Saudi Arabian Child Custody Cases in USA



Prof. Gabriel Sawma


This article is written to address the issue of recognizing, by U.S. courts, divorce decrees obtained from Saudi Arabia involving custody of children. In most cases, a client needs a lawyer immediately; he or she returns to the first lawyer they can find, and who may not be familiar with international child custody law.

Article 1 of the Constitution of Saudi Arabia states that “The Kingdom of Saudi Arabia is a sovereign Arab Islamic state with Islam as its religion; God’s Book and the Sunnah of His Prophet, God’s prayers and peace be upon him, are its constitution, Arabic is its language and Riyadh is its capital”. God’s book is the Qur’an; the Sunna of His Prophet is the sayings and deeds attributed to Muhammad, the Prophet of Islam. The school of jurisprudence governing the law of marriage, divorce and child custody is the Hanbali School in Sunni Islam.

Saudi Arabia is a not party or signatory to the Hague Convention on the Civil Aspects of International Child Abduction, nor are there any international or bilateral treaties in force between the Kingdom of Saudi Arabia and the United States dealing with international parental child abduction.  This is the case also for all legal matters involving child custody. Thus the Hague Convention does not apply; instead, the Uniform Child Custody and Jurisdiction Act (UCCJA) and the Uniform Child Custody Jurisdiction And Enforcement Act (UCCJEA) apply to the child custody decrees obtained from Saudi Arabia. In the UCCJA, “state” is defined as including foreign countries, and therefore, the act applies internationally. Unless specifically identified as a U.S. state, the word “state” in article 23 of UCCJA refers to both U.S. states and foreign countries. It is important to note that the UCCJA is not reciprocal with foreign countries. U.S. states deciding custody jurisdiction will treat any foreign country’s court just like a U.S. court, but foreign countries’ courts, do not use the UCCJA.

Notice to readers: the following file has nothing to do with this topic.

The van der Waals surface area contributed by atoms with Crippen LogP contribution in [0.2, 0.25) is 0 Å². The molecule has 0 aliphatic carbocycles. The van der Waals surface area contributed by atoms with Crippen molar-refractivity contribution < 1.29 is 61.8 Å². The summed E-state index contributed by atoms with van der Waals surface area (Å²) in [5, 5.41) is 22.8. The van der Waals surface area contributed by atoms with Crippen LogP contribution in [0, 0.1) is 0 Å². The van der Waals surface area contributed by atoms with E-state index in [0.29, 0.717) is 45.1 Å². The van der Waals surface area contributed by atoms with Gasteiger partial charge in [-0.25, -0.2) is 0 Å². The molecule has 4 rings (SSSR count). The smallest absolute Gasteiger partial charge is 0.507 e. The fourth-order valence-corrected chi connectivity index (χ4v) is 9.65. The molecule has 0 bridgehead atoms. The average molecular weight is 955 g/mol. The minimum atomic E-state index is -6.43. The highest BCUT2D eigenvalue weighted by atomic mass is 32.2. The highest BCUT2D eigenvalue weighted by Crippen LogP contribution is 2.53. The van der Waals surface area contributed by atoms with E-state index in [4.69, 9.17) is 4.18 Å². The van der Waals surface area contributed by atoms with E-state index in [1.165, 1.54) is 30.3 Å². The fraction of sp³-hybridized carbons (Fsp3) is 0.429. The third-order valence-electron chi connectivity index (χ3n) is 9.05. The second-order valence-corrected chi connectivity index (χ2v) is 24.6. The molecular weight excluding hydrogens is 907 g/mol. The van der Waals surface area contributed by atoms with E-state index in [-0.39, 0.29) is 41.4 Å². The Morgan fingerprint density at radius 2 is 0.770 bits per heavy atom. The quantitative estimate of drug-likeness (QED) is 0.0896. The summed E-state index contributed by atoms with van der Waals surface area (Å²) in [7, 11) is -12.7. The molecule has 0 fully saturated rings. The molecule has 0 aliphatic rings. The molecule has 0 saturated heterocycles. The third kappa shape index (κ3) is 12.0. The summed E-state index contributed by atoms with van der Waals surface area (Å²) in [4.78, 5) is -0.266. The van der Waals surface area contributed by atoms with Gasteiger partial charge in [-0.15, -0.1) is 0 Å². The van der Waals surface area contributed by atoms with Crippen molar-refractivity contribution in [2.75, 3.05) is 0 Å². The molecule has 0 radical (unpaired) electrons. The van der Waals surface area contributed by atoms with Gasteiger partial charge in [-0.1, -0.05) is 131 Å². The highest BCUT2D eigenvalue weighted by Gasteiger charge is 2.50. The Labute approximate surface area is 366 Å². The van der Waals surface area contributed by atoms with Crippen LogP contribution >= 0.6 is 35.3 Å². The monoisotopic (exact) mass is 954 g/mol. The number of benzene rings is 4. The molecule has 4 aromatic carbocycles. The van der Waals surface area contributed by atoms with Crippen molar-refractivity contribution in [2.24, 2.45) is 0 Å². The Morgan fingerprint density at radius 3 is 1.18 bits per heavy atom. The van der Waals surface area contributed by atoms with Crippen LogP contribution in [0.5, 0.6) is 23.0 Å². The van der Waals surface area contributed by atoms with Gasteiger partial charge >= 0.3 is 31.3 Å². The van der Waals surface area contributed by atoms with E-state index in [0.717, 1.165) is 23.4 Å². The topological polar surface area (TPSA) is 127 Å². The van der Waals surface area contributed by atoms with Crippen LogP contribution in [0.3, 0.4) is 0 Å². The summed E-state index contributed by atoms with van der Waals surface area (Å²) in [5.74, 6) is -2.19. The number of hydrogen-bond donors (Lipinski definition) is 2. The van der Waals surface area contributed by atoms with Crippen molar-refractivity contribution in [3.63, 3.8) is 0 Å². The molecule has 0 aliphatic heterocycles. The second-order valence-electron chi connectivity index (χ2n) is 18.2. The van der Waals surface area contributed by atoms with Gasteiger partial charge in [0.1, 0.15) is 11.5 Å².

In Saudi Arabia, issues related to marriage, divorce and custody of children, are based on Islamic law, according to the Hanbali School of Jurisprudence. The primary concern of the judicial system in Saudi Arabia in deciding custody cases is that the child born of Saudi parents be raised in accordance with the Islamic faith. Such cases are handled by the first layer of Islamic “Shari’a” courts known as Personal Status Courts, whose function is to adjudicate matrimonial cases, including custody of children.



Since the creation of Saudi Arabia in 1932 by King Abdul Aziz, several “Administrative Committees” with judicial powers have been periodically created. These “Administrative Committees” had jurisdiction over civil, commercial, administrative and criminal case and disputed arising out of the implementation of several laws and provisions. On April 2, 2005, a Royal Order was issued which approved principle amendments to the organization of judiciary in the country, including the establishment of specialized courts for the first time, in the areas of labor, commercial, domestic, and criminal. On October 1, 2007, King Abdullah bin Abdul-Aziz issued a Royal Decree approving a new body of laws regulating the judiciary and the Board of Grievances. The purpose of the new laws is to provide higher judicial standard. Under the new Judiciary law of 2007, the court system of Saudi Arabia is composed of: (1) High Court; (2) Courts of Appeals; and (3) First-Degree Courts, which are composed of the following:

  • General Courts;
  • Criminal Courts;
  • Personal Status Courts; and,
  • Labor Courts.

Marital disputes including custody of children lies under the jurisdiction of “Personal Status Courts.”